The elevator fills to capacity; a closet bursting with upside-down mops. Strange smells: aftershave, cold hair — only those who have lived in these climes can appreciate the distinct odor that wafts off cold hair — Vapo-rub, mildew, gangrene, worse.

And they get to their floors and walk to their offices and struggle to open glass doors while juggling hats, scarves, gloves, briefcases, and the occassional fast-food breakfast bag.

And I eventually lose interest.

If you are going to open an eatery in Oak Park, Ill., let me give you an important tip: don’t misspell Hemingway.

Thursday, July 15, 2004


I find it interesting. I realize this fact seriously diminishes my overall sexiness quotient.

Wednesday, July 14, 2004

I can’t figure it out, but this made my day.

The best thing about last night's MLB All-Star Game was the Aquafina commercial. It was one of the most ingenious and well-executed TV ads I've seen in a long time.

It was a stark contrast to the guerrilla ad campaign that went on during the actual game. First, there were at least four distinct pre-game ceremonies, each with its own corporate sponsor. The in-game trivia question was sponsored by Doritos or some other famous chip. Baseball games are not to be stopped for spontaneous performances of "God Bless America" by American Idols. But if a corporate sponsor wants to finance the not-yet-traditional mid-baseball-game concert, then by gum they're going to push Ruben Studdard out to home plate and make him sing it and like it.

At least, that's the way it went down last night.

Tuesday, July 13, 2004

I’m going to tell you this blog I ran across today is really neat, and you’re going to say you knew about it months ago.

I realized last night that the MLB Home Run Derby is boring. I don’t know why it’s taken me so long to figure this out, as I’ve watched the entire thing several times before. Something broke the illusion this go ‘round and I realized I was watching a bunch of guys take batting practice under mildly competitive conditions. But that’s not what really ruined it.

Chris Berman uttering “back back back” after every fucking fly ball didn’t help the broadcast. Joe Morgan laughing at Chris Berman’s idiotic nomenclature didn’t help the broadcast (I mean seriously, Miguel “The Bigger They Are” Tejada “They Fall”? This old schtick has run its course, methinks.). Watching that token hot chick do awkward on-field interviews with baseball legends, asking moronic questions like “Which was your favorite home run of your career?” and “How do they put the filling inside the Twinkie?” did not help the broadcast.

Another thing that sapped the pleasure out of the whole production was the fact that at dusk in Houston, you can’t see home run balls flying out to the left field stands. Whenever a righty hit a towering shot over the Crawford Boxes, the ball disappeared completely and the cameraman just kind of let the camera pivot to mimick the majestic arc of a home run ball. It was like watching a crowd of people pretending to watch tennis.

And all this is kind of the capstone on a creeping dislike I have for ESPN. If Stuart Scott makes it onto NFL Prime Time, I will boycott the network. Just you wait and see.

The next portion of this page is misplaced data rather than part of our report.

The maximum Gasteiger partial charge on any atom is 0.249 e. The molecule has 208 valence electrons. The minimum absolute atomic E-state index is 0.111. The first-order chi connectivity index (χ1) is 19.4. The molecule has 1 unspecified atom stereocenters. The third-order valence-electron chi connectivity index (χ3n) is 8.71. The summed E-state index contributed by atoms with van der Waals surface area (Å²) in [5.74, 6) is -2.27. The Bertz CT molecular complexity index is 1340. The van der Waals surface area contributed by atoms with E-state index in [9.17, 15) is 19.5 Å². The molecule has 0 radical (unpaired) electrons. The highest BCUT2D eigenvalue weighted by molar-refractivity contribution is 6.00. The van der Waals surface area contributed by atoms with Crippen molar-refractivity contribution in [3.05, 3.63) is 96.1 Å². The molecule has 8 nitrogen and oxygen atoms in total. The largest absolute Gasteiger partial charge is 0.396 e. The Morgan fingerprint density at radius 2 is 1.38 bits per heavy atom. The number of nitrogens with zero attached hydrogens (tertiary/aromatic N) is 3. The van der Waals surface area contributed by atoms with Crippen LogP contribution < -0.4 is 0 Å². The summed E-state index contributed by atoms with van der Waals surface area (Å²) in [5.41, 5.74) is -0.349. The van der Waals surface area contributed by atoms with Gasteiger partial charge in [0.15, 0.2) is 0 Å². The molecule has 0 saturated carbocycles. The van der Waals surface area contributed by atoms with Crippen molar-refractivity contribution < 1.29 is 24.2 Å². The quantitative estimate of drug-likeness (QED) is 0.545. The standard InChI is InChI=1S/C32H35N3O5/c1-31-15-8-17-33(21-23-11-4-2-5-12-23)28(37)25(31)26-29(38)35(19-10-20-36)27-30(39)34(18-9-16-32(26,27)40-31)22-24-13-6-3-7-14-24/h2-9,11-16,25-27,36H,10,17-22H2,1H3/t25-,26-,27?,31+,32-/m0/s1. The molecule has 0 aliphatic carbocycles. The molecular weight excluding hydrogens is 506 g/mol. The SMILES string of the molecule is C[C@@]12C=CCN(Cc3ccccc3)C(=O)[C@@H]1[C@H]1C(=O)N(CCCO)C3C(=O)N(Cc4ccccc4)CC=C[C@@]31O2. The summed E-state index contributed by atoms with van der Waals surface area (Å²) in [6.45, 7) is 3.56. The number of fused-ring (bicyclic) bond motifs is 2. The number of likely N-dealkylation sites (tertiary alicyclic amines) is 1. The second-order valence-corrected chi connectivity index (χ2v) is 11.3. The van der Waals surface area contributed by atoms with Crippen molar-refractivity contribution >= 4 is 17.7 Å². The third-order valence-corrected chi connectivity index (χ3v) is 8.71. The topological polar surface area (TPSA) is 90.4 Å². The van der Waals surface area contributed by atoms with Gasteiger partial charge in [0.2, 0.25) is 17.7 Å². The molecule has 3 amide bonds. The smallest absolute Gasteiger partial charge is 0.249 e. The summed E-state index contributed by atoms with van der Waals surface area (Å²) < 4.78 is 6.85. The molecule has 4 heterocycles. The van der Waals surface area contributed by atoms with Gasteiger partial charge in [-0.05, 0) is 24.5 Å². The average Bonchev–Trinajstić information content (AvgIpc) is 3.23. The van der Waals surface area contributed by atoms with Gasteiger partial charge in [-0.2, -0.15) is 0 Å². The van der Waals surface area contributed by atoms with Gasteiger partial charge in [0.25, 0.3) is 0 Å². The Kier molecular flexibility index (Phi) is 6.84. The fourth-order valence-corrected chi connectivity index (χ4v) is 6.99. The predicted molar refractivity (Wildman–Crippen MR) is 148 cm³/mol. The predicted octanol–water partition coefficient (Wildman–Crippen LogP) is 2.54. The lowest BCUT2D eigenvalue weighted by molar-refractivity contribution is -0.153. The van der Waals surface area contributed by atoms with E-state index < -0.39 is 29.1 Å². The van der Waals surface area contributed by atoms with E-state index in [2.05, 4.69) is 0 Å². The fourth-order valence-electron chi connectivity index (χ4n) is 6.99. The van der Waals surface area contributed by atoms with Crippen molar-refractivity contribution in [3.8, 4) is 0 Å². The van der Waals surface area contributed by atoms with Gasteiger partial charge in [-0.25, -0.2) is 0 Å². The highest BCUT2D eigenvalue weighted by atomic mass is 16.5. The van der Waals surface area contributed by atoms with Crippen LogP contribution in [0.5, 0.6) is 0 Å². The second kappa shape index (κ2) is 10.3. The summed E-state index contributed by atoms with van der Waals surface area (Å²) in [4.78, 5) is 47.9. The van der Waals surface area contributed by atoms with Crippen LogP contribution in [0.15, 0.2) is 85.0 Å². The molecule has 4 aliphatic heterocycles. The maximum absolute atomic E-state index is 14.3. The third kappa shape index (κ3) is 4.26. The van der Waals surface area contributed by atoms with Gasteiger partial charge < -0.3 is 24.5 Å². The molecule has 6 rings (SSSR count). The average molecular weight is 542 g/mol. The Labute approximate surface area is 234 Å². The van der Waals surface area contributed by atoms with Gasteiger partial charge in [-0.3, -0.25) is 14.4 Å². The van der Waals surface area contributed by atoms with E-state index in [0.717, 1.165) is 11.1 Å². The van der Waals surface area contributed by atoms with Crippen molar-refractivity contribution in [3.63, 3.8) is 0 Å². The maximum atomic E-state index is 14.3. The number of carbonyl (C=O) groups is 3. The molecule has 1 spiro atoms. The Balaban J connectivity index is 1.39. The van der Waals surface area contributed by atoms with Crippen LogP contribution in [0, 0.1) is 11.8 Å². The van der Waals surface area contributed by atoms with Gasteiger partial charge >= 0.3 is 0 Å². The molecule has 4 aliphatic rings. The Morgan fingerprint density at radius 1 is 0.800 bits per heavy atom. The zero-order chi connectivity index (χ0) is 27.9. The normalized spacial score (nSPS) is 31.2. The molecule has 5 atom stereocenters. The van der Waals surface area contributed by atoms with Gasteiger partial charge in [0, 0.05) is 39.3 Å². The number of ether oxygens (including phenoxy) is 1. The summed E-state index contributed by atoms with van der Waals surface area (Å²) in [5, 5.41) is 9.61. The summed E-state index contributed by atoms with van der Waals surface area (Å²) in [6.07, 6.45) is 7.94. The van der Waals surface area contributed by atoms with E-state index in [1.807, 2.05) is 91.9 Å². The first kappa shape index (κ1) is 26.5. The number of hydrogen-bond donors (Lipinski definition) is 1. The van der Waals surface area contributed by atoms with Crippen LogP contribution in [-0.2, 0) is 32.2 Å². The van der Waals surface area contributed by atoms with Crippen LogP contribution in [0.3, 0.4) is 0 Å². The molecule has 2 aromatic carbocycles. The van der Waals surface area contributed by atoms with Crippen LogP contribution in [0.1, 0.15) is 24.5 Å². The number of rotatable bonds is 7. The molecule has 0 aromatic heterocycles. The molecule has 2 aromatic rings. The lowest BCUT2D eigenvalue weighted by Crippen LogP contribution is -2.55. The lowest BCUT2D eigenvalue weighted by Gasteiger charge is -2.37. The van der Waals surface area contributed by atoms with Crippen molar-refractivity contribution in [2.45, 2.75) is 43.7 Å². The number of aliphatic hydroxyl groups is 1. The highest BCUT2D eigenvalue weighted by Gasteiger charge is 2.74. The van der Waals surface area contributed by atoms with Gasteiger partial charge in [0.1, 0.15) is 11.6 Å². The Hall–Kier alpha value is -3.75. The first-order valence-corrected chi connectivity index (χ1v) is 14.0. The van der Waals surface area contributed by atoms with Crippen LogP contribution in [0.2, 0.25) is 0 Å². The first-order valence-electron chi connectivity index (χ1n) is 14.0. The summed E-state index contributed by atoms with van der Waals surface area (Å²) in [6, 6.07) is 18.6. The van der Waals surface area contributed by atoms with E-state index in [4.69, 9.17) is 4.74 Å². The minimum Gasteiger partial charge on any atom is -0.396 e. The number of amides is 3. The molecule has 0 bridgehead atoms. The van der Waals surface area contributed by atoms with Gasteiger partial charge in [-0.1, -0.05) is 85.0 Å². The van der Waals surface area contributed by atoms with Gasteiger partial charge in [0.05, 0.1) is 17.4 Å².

Monday, July 12, 2004

This is too easy. Documentaries used to reveal things. They used to explore aspects of life that your typical Man on the Street would never find out about. Think of The Thin Blue Line and Hoop Dreams — movies that revealed things, that broke the anonymity of the disenfranchised.

Nowadays, many popular documentaries seem content to dabble in the obvious. We are finding out, much to our horror, that eating McDonald’s every day for a month is not a good idea, and that it may in fact have health consequences (Amazing! I can see the headlines now: “Documentary links diet, health”).

The neo-documentary is the same boring animal as the vapid news-magazine shows that have infested every major network. I’m talking about Dateline NBC, 60 Minutes, 20/20, 60 Minutes II, 20/20 Monday (or Tuesday or whatever) — the kinds of shows that send presumably serious journalists (they look mighty serious — mustaches roiling, eyebrows cocked) out to seedy motels to reveal with ultra-violet lights that the bed your family is sleeping in is pretty much soaked in a potent cocktail of pig semen and methamphetamine, that sharks will eat your children ... probably, and that somewhere in Utah, a man has seven wives, one of them 14 years old.

(I should note, in the interest of full disclosure, that I am hopelessly addicted to news magazine shows ... and adverbs.)

So I’m fairly certain that everyone in the country — even the people who watch it and nod their heads in righteous indignation — know that Fox News is a bit of an industry joke. I mean, most television news is an industry joke. The whole industry might soon be an industry joke. And this didn’t happen like five years ago. It didn’t happen 10 years ago. It’s been going on for a long time, and people have been eating it up for just as long. Conservative, liberal — it doesn’t really matter. The ratings: that’s what matters. We don’t need a documentary to tell us this. We shouldn’t need a documentary to tell us this. Network already told us. Bill O'Reilly is a modern-day Howard Beale, sans the studio audience.

In other entertainment news, I was mildly disappointed yesterday when I saw that Hollywood is remaking The Manchurian Candidate, a movie that I think has been grossly overrated for far too long. Don’t get me wrong. Angela Lansbury as a bad mamma-jamma, but by the time I saw this movie (in the early ‘90s), the whole brainwashing/auto-suggestion/hypnosis thing was a bit far fetched. Maybe in the early ‘60s that kind of thing was pretty cool, but when I see Frank Sinatra flipping through a deck of cards and going stiff as he gets to the queen of blank (I forget the suit ... and I don’t want to ruin the movie if you haven’t seen it), I can’t help but roll my eyes.